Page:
United Nations International Day in Support of Victims of Torture

26 June, 2024


26 June is observed as the International Day in Support of Victims of Torture, to speak out against the crime of torture, and honour victims and survivors of torture. In 1987 on this day, the UN Convention Against Torture and Other Cruel, Inhuman or Degrading Treatment or Punishment came into effect. Torture is any act through which extreme physical or mental pain or suffering is inflicted intentionally on a person, as a form of punishment, discrimination, or to gain third party information or a confession.

The Universal Declaration of Human Rights condemns torture and other degrading and cruel treatment of people that are inflicted without the consent of a person acting in an official capacity or a legal official.

In the context of sexual and reproductive health and rights, torture is inflicted in many forms, such as gender-based violence, sexual violence, intimate-partner violence, abuse, obstetric violence, and more, deeply impacting the sexual agency, physical and mental health, and dignity of affected individuals. Certain forms of torture are more prevalent in regions affected by humanitarian crises and conflict, such as Gaza, Ukraine, and among refugee groups seeking shelter in other countries. Despite human rights laws and regulations, such violence is inflicted against vulnerable groups across the world.

SRHM strongly condemns torture and inhumane treatment of any kind and has published important articles on the challenges to ending different kinds of torture (such as sexual and intimate partner violence) in several countries, the factors underlying the prevalence of abuse and suffering despite human rights laws and policies, and the efficacy and feasibility of interventions and policies that can help end these inhumane practices.

Please find below a list of articles on this topic:


Victims or perpetrators, agency, and politics of intimate partner violence in the social construction of health and wellbeing: a qualitative study from Kenya


Harmful practices prevail despite legal knowledge: a mixed-method study on the paradox of child marriage in Bangladesh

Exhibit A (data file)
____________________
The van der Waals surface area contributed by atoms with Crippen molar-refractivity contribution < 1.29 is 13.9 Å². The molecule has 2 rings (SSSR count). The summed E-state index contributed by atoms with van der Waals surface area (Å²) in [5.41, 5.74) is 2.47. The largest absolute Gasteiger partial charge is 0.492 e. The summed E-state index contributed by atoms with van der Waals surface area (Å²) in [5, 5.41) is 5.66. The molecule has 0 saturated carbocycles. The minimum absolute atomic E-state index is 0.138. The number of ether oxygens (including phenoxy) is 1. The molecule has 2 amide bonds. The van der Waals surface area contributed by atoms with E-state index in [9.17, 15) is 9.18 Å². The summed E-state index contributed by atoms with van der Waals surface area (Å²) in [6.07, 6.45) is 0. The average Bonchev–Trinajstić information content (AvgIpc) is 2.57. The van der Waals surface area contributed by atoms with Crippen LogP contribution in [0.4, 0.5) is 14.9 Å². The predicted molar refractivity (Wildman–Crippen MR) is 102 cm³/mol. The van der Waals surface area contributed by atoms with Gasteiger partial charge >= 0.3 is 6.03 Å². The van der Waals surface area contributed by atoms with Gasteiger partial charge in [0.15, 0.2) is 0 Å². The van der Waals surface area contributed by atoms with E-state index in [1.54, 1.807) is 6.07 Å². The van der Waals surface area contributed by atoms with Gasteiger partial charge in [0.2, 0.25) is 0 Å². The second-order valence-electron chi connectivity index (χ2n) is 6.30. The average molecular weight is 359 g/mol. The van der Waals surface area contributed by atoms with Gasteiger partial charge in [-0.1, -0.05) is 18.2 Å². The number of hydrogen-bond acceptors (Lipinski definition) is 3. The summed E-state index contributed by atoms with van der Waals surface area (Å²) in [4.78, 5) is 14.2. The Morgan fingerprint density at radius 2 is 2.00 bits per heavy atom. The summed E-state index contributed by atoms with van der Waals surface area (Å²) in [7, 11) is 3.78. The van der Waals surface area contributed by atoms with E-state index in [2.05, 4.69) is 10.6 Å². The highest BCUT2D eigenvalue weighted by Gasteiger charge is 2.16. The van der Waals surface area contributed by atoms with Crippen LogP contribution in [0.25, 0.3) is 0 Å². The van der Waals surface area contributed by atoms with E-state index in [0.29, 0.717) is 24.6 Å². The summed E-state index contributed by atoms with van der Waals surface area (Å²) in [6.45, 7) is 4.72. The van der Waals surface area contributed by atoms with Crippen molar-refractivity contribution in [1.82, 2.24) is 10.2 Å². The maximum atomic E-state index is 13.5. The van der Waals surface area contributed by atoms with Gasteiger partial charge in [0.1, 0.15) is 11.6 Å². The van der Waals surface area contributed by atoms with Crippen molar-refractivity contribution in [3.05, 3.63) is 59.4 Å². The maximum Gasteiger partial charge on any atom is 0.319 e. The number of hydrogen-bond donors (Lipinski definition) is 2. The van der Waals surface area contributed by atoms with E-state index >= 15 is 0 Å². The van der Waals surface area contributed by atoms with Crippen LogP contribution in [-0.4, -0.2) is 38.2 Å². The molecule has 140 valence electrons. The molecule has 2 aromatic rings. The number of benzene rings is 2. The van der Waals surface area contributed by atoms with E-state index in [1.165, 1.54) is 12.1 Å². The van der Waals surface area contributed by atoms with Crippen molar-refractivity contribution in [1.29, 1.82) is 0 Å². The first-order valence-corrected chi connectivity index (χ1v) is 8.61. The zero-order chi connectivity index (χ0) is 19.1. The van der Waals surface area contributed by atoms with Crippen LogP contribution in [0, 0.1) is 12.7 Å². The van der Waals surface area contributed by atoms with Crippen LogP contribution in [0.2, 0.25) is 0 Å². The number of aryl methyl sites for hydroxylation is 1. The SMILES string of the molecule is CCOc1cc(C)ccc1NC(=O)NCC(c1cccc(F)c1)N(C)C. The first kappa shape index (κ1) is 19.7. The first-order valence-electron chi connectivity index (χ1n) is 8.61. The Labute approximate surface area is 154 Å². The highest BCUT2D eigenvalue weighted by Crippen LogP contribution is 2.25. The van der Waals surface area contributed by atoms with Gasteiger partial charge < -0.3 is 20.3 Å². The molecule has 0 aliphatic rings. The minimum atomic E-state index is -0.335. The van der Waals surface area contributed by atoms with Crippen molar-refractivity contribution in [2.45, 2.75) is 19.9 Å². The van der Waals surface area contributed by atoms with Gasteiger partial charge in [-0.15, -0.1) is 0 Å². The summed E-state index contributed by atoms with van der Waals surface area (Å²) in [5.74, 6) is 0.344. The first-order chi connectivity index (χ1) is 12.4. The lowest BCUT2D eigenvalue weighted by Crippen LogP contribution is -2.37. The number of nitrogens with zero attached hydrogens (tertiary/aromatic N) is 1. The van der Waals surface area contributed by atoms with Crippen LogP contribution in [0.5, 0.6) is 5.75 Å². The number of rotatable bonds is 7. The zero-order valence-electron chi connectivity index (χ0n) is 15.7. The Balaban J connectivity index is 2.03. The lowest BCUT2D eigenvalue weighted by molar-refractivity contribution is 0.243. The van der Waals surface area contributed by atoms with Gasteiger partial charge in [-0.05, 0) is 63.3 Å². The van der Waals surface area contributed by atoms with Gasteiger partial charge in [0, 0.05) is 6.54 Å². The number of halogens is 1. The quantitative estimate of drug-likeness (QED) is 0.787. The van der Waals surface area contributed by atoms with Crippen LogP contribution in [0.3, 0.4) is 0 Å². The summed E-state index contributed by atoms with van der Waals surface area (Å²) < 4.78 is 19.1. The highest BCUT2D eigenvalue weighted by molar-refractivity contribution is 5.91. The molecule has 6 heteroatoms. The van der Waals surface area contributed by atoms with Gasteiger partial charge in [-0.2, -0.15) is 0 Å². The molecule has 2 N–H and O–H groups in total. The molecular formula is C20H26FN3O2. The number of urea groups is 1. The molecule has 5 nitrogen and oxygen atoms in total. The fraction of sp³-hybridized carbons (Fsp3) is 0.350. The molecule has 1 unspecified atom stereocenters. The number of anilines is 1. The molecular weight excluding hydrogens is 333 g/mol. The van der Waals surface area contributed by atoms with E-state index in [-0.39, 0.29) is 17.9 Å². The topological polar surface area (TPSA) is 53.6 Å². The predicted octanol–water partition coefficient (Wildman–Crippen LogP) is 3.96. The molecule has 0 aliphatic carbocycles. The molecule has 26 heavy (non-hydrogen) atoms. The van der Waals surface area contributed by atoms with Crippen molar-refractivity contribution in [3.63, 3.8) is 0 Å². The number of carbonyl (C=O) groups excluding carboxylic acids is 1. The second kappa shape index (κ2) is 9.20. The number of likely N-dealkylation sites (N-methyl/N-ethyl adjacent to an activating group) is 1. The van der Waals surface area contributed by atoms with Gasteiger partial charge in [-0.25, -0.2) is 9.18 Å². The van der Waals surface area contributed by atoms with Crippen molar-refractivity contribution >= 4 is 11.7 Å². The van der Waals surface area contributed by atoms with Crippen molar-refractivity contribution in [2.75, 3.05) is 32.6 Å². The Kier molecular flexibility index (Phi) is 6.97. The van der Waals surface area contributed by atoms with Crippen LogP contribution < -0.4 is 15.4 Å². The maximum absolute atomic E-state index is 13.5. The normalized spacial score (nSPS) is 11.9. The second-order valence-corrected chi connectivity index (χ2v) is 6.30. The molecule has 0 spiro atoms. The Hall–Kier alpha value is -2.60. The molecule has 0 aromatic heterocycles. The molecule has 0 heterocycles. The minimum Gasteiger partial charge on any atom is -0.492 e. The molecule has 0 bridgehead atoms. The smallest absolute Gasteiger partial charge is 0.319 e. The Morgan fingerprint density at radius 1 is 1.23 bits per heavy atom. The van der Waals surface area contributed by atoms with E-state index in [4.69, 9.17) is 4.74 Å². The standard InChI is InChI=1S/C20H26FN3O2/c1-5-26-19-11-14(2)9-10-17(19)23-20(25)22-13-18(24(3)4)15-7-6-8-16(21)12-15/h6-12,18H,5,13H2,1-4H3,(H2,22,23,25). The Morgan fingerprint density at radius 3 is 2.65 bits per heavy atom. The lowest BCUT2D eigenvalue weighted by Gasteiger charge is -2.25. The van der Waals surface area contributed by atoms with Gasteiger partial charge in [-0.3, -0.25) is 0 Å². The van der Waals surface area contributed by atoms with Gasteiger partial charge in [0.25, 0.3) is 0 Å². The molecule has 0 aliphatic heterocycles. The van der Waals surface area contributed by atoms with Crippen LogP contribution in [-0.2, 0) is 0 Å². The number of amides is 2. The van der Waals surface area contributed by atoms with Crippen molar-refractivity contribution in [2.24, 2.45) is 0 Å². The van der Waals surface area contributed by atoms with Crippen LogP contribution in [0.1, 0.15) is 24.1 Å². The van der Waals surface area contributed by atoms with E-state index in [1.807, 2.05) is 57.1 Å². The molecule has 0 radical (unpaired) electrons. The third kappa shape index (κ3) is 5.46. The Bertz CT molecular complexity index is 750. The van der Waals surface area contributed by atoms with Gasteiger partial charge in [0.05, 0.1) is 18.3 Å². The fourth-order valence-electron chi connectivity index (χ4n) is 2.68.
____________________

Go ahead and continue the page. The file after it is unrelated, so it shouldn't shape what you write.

The OHCHR background note on human rights violations against intersex people


Ending the abuse: the human rights implications of obstetric violence and the promise of rights-based policy to realise respectful maternity care

Mortality in Rohingya refugee camps in Bangladesh: historical, social, and political context

An exploration of gender-based violence in eastern Myanmar in the context of political transition: findings from a qualitative sexual and reproductive health assessment


Preventing violence against women and girls in Bihar: challenges for implementation and evaluation

Criminal law and the risk of harm: a commentary on the impact of criminal laws on sexual and reproductive health, sexual conduct and key populations

Legal barriers to access abortion services through a human rights lens: the Uruguayan experience


Legal strategies to protect sexual and reproductive health and rights in the context of the refugee crisis in Europe: a complaint before the European Ombudsperson

Protecting safe abortion in humanitarian settings: overcoming legal and policy barriers

Sexual violence against men and boys in conflict and forced displacement: implications for the health sector

Clinical outreach refresher trainings in crisis settings (S-CORT): clinical management of sexual violence survivors and manual vacuum aspiration in Burkina Faso, Nepal, and South Sudan

Let’s talk about sex work in humanitarian settings: piloting a rights-based approach to working with refugee women selling sex in Kampala


The human rights of intersex people: addressing harmful practices and rhetoric of change

Out of the shadows? The inclusion of men and boys in conceptualisations of wartime sexual violence

Understanding women’s experience of violence and the political economy of gender in conflict: the case of Syria

Obstetric violence: a new framework for identifying challenges to maternal healthcare in Argentina

Invisible wounds: obstetric violence in the United States


Sexual torture of Palestinian men by Israeli authorities

What the eye does not see: a critical interpretive synthesis of European Union policies addressing sexual violence in vulnerable migrants

Sound and Fury ‒ engaging with the politics and the law of sexual rights


Policy Paper on Sexual and Gender-Based Crimes

Contesting the cruel treatment of abortion-seeking women

Conscientious objection, barriers, and abortion in the case of rape: a study among physicians in Brazil


In a time of torture